It's all in response to a rash of home burglaries over the past month.
"The police came in and caught the robbers," said Sai Fung.
Sai Fung recalls the recent night when police nailed a gang of burglary suspects who'd forced their way into his home while he and his parents were out shopping one evening. Alert neighbors saw what was going on and called the police.
"When I arrived there were five cops, and the robbers had already been caught," explained Fung.
The break-in is part of a wild spike in summer burglaries in the lower end of police District 7, which includes Rhawnhurst, Somerton, Fox Chase and Bustleton.
The residential break-ins have averaged more than one a day in June and July.
In roughly 7 of 10 cases, the veteran police commander says, the victim's are being hit because they leave door or windows unlocked.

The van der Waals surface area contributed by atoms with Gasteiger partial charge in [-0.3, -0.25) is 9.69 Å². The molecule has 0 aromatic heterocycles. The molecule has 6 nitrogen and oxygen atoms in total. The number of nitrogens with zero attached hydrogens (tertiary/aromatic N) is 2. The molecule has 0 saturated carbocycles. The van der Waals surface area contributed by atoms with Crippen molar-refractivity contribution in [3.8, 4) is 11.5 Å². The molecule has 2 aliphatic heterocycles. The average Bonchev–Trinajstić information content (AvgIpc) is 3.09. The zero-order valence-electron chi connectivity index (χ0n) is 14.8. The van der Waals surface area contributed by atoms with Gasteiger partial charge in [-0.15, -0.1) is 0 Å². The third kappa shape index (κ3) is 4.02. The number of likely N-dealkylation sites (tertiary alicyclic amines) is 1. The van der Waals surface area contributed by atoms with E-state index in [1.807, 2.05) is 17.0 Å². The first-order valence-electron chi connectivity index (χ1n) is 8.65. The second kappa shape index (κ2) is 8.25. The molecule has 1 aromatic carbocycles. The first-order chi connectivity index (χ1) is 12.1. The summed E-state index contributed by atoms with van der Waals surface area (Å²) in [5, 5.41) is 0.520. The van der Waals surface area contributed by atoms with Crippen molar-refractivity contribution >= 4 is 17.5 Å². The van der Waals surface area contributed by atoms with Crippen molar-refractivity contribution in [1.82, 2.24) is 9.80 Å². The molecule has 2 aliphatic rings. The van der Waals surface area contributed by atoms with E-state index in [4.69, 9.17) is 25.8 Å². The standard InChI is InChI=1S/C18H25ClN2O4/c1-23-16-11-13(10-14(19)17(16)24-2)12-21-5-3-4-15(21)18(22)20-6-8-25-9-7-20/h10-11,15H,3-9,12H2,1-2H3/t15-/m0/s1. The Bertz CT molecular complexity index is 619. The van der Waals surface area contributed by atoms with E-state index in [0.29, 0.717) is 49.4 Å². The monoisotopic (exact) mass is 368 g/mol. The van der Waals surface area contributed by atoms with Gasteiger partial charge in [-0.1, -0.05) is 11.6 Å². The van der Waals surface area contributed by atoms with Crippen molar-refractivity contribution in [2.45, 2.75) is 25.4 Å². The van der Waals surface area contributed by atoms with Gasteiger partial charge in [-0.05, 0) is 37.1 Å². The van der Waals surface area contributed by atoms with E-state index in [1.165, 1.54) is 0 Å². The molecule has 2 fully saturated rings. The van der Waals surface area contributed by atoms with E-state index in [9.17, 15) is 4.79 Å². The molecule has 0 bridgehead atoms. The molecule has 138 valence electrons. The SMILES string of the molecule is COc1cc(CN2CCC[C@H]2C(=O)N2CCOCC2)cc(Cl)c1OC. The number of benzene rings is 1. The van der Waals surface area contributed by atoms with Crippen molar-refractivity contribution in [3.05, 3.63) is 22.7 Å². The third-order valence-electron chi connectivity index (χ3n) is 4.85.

"People leaving their windows and doors unlocked there sliding glass patio door unlocked, with the false sense of security, people leave their screens down," said Captain Joe Zaffino.
Police have been doing reverse 911 calls throughout the 7th district, but still the dramatic increase in home break-ins is news to a lot of residents.
"We don't have an alarm system, so I'm glad they told us," said resident Chrissie Pender.
"Hopefully we don't get any at my house, that's for sure," says Agron Hajdari. "That's why we're keeping our fingers crossed."
A random ride through key neighborhoods showed many windows still open during the daytime hours when most people are out earning a living, but they may come home to heartbreak.
The police will continue to make arrests, but there is no real end to this kind of story.
Police are always in pursuit of burglars; that's their job, but they are asking that the people be more alert, and not make it so easy for the crooks.